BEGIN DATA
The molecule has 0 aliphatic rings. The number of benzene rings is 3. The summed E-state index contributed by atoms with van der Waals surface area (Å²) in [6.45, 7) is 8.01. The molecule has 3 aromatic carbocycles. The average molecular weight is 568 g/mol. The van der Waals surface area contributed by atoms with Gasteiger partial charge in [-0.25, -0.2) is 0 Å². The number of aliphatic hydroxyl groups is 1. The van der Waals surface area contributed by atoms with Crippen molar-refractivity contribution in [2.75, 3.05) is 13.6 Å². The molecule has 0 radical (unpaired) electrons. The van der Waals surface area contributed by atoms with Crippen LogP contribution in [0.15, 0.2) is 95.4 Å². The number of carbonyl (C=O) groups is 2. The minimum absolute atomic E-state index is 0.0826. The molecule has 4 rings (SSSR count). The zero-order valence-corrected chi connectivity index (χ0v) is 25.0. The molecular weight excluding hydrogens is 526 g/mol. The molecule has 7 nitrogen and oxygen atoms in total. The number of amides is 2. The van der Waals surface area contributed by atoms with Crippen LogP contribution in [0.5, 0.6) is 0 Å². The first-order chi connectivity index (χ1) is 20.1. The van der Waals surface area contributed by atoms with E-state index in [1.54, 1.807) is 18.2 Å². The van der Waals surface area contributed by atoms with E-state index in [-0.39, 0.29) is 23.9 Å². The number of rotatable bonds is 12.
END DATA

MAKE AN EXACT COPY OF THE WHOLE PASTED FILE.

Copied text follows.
The molecule has 0 aliphatic rings. The number of benzene rings is 3. The summed E-state index contributed by atoms with van der Waals surface area (Å²) in [6.45, 7) is 8.01. The molecule has 3 aromatic carbocycles. The average molecular weight is 568 g/mol. The van der Waals surface area contributed by atoms with Gasteiger partial charge in [-0.25, -0.2) is 0 Å². The number of aliphatic hydroxyl groups is 1. The van der Waals surface area contributed by atoms with Crippen molar-refractivity contribution in [2.75, 3.05) is 13.6 Å². The molecule has 0 radical (unpaired) electrons. The van der Waals surface area contributed by atoms with Crippen LogP contribution in [0.15, 0.2) is 95.4 Å². The number of carbonyl (C=O) groups is 2. The minimum absolute atomic E-state index is 0.0826. The molecule has 4 rings (SSSR count). The zero-order valence-corrected chi connectivity index (χ0v) is 25.0. The molecular weight excluding hydrogens is 526 g/mol. The molecule has 7 nitrogen and oxygen atoms in total. The number of amides is 2. The van der Waals surface area contributed by atoms with Crippen LogP contribution in [0.5, 0.6) is 0 Å². The first-order chi connectivity index (χ1) is 20.1. The van der Waals surface area contributed by atoms with E-state index in [1.54, 1.807) is 18.2 Å². The van der Waals surface area contributed by atoms with E-state index in [-0.39, 0.29) is 23.9 Å². The number of rotatable bonds is 12.